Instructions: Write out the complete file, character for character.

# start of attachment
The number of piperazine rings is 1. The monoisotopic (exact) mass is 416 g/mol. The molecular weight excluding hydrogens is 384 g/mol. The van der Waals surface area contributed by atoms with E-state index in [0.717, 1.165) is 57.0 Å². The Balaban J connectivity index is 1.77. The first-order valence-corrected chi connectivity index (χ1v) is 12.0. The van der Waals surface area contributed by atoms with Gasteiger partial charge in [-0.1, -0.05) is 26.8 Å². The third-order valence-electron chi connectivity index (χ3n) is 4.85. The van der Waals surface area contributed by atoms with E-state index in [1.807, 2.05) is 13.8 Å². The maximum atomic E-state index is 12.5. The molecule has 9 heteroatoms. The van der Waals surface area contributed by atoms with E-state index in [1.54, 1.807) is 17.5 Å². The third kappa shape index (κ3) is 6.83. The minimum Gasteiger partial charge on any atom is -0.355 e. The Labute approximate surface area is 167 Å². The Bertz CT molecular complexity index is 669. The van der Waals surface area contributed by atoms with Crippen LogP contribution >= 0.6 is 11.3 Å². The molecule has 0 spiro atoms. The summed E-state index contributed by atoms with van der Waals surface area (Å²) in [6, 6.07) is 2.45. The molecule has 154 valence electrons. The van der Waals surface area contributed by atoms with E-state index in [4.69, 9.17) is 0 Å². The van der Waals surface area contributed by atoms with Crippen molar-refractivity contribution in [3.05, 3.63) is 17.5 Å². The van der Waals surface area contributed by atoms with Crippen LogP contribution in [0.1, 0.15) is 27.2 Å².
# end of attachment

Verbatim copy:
The number of piperazine rings is 1. The monoisotopic (exact) mass is 416 g/mol. The molecular weight excluding hydrogens is 384 g/mol. The van der Waals surface area contributed by atoms with E-state index in [0.717, 1.165) is 57.0 Å². The Balaban J connectivity index is 1.77. The first-order valence-corrected chi connectivity index (χ1v) is 12.0. The van der Waals surface area contributed by atoms with Gasteiger partial charge in [-0.1, -0.05) is 26.8 Å². The third-order valence-electron chi connectivity index (χ3n) is 4.85. The van der Waals surface area contributed by atoms with E-state index in [1.807, 2.05) is 13.8 Å². The maximum atomic E-state index is 12.5. The molecule has 9 heteroatoms. The van der Waals surface area contributed by atoms with E-state index in [1.54, 1.807) is 17.5 Å². The third kappa shape index (κ3) is 6.83. The minimum Gasteiger partial charge on any atom is -0.355 e. The Labute approximate surface area is 167 Å². The Bertz CT molecular complexity index is 669. The van der Waals surface area contributed by atoms with Crippen LogP contribution >= 0.6 is 11.3 Å². The molecule has 0 spiro atoms. The summed E-state index contributed by atoms with van der Waals surface area (Å²) in [6, 6.07) is 2.45. The molecule has 154 valence electrons. The van der Waals surface area contributed by atoms with E-state index in [4.69, 9.17) is 0 Å². The van der Waals surface area contributed by atoms with Crippen molar-refractivity contribution in [3.05, 3.63) is 17.5 Å². The van der Waals surface area contributed by atoms with Crippen LogP contribution in [0.1, 0.15) is 27.2 Å².